It's perhaps not a good habit, but if you ask Chinese people a question to which they don't know the answer, they will usually avoid saying "I don't know". So you may get a general answer, or three answers, or no answer at all. After some time you will get a feeling for when people know what they are talking about and you will learn how to get information from other people without hurting the feelings of the one who doesn't know.

When it comes to money, you need to negotiate, not demand. Always find more and more variables which can be used as discussion points and possible concessions. "Refusing to budge" or "stonewalling" means you will make the Chinese people think you are not interested in business and they will send you away empty handed.

Never raise your voice on the phone, and in an email don't USE ANGRY CAPITALS! It just won't get you anywhere with us Chinese I'm afraid!


Now please read the above points again because they are the most useful tips any newcomer to China could receive!


Emailing Chinese people

Don't be too concerned if your business contact has a non-business email address e.g. . A lot of people use these webmail services because they are faster and more reliable than trying to access company POP mail.

Often, if a Chinese person emails you an MS Word document with Chinese characters, you won't be able to open it. Ask them to re-send it in PDF or RTF (i.e. rich text format) and it should be OK.

It's always helpful to copy text from previous emails and include full references e.g. to invoice numbers, customer numbers, dates, etc. Your supplier may have many foreign clients handled by only a few people, and the more you can help them identify you, the more efficiently they're going to be able to help you.


Web chatting... for business

Chinese people love instant messaging like Skype, MSN, and (the Chinese network) QQ.

Don't be surprised if Chinese people ask you for your instant messaging address because a lot of people here use these systems for day-to-day business communications.

By the way, no one in China uses AOL and Skype is still not as popular as MSN. QQ is generally only used by Chinese people, but a lot of Chinese people think it's universal so will ask you for your number.


Telephoning China

The China country code is +86 (and Hong Kong is +852)

Area codes begin with (0) e.g. Shenzhen where Chinavasion is, is 0755, but you leave out the zero when you dial from abroad.

China time is GMT +8 hours for the whole of China - no difficult time zones like you Americans and Aussies!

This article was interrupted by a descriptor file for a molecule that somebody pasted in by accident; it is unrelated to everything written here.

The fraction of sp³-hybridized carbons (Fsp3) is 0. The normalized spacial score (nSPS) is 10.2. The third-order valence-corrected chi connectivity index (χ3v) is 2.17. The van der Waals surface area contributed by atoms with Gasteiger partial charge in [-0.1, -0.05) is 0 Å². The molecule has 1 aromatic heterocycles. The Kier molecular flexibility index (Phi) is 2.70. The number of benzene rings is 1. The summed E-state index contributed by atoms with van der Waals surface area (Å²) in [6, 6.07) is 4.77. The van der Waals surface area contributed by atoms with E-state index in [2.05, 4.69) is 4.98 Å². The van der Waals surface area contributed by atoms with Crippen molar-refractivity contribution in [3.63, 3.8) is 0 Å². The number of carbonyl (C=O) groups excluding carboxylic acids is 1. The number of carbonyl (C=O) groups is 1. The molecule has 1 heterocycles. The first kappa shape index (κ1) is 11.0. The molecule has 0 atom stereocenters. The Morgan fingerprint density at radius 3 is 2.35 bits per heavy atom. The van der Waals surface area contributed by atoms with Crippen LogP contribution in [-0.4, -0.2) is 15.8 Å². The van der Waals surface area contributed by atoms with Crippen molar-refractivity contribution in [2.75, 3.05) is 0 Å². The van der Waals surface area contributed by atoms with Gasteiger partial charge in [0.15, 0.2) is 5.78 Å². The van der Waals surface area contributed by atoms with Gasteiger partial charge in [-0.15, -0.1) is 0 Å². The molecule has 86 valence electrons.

Chinese people almost never have voicemail or answering machines.

With many office phone networks, if a line is busy and you call it, you will still hear a ringing tone. So you will think no one is answering! Yes, it is a stupid system. Be patient and try again later!


English Language in China

So, how good are Chinese people at English? Well, Chinese kids now learn English for over 10 years in their schooling, but the standards of teaching for the current generation of business people were not so great. So some of us are pretty bad at speaking, but our writing may be OK. And for others... they are just terrible all-round! If you've found a good supplier, you don't want to give up just because your contact person's English isn't perfect.

Here are some tips on how not to get frustrated:

When you are speaking, remember to speak clearly and slowly. That can make a big difference.

Give the other person time to write down information.

For Chinese people it's often difficult to use the right words to get a polite tone. For example on the phone someone may tell you "Wait a minute!" ... which sounds rude, right? But they mean "Please hang on a moment" ... they're not trying to be rude!

In Chinese languages, the word for "he" and "she" is the same. So if your Chinese contact refers to your female colleagues as "he" please don't be too surprised - they do know she's a woman!

In Chinese there are no verb forms for tenses. That is, in English we say "I am going", "I went", "I will go" etc but in Chinese you just say "I today go", "I yesterday go", "I tomorrow go" etc. So if your Chinese contact is telling you something, and you are not sure if it already happened, or is going to happen in the future, please ask!!

As with all communications, it can't hurt to ask questions, repeat your understanding to clarify agreements, and confirm things in writing.